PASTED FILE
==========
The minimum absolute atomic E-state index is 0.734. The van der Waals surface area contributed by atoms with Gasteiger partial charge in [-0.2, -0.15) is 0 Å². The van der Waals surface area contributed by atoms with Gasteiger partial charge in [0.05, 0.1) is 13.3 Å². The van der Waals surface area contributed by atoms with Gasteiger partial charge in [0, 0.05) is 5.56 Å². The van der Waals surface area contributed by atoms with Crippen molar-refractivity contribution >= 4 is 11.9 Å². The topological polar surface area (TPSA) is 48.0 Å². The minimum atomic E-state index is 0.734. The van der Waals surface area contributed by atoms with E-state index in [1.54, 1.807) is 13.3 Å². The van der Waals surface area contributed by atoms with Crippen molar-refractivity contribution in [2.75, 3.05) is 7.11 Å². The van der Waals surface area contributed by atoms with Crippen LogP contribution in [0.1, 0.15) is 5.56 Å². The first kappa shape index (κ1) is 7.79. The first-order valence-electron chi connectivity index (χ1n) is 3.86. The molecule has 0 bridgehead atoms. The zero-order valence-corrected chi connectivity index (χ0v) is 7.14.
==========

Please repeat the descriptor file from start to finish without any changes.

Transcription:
The minimum absolute atomic E-state index is 0.734. The van der Waals surface area contributed by atoms with Gasteiger partial charge in [-0.2, -0.15) is 0 Å². The van der Waals surface area contributed by atoms with Gasteiger partial charge in [0.05, 0.1) is 13.3 Å². The van der Waals surface area contributed by atoms with Gasteiger partial charge in [0, 0.05) is 5.56 Å². The van der Waals surface area contributed by atoms with Crippen molar-refractivity contribution >= 4 is 11.9 Å². The topological polar surface area (TPSA) is 48.0 Å². The minimum atomic E-state index is 0.734. The van der Waals surface area contributed by atoms with E-state index in [1.54, 1.807) is 13.3 Å². The van der Waals surface area contributed by atoms with Crippen molar-refractivity contribution in [2.75, 3.05) is 7.11 Å². The van der Waals surface area contributed by atoms with Crippen LogP contribution in [0.1, 0.15) is 5.56 Å². The first kappa shape index (κ1) is 7.79. The first-order valence-electron chi connectivity index (χ1n) is 3.86. The molecule has 0 bridgehead atoms. The zero-order valence-corrected chi connectivity index (χ0v) is 7.14.